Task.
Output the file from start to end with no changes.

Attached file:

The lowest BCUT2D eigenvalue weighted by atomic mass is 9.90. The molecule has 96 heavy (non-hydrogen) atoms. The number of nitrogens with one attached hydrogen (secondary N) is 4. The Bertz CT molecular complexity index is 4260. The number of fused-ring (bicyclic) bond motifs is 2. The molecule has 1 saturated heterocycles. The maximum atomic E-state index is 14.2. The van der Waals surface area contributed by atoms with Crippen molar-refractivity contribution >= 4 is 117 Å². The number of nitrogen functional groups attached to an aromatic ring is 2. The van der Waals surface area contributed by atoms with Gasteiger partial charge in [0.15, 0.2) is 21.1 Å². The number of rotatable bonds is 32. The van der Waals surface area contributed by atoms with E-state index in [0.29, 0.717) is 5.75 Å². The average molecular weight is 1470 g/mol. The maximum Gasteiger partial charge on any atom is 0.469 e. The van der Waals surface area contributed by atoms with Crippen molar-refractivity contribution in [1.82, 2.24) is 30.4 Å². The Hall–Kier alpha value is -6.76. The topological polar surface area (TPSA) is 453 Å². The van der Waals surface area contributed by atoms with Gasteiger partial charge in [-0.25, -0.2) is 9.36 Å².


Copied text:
The lowest BCUT2D eigenvalue weighted by atomic mass is 9.90. The molecule has 96 heavy (non-hydrogen) atoms. The number of nitrogens with one attached hydrogen (secondary N) is 4. The Bertz CT molecular complexity index is 4260. The number of fused-ring (bicyclic) bond motifs is 2. The molecule has 1 saturated heterocycles. The maximum atomic E-state index is 14.2. The van der Waals surface area contributed by atoms with Crippen molar-refractivity contribution >= 4 is 117 Å². The number of nitrogen functional groups attached to an aromatic ring is 2. The van der Waals surface area contributed by atoms with Gasteiger partial charge in [0.15, 0.2) is 21.1 Å². The number of rotatable bonds is 32. The van der Waals surface area contributed by atoms with E-state index in [0.29, 0.717) is 5.75 Å². The average molecular weight is 1470 g/mol. The maximum Gasteiger partial charge on any atom is 0.469 e. The van der Waals surface area contributed by atoms with Crippen molar-refractivity contribution in [1.82, 2.24) is 30.4 Å². The Hall–Kier alpha value is -6.76. The topological polar surface area (TPSA) is 453 Å². The van der Waals surface area contributed by atoms with Gasteiger partial charge in [-0.25, -0.2) is 9.36 Å².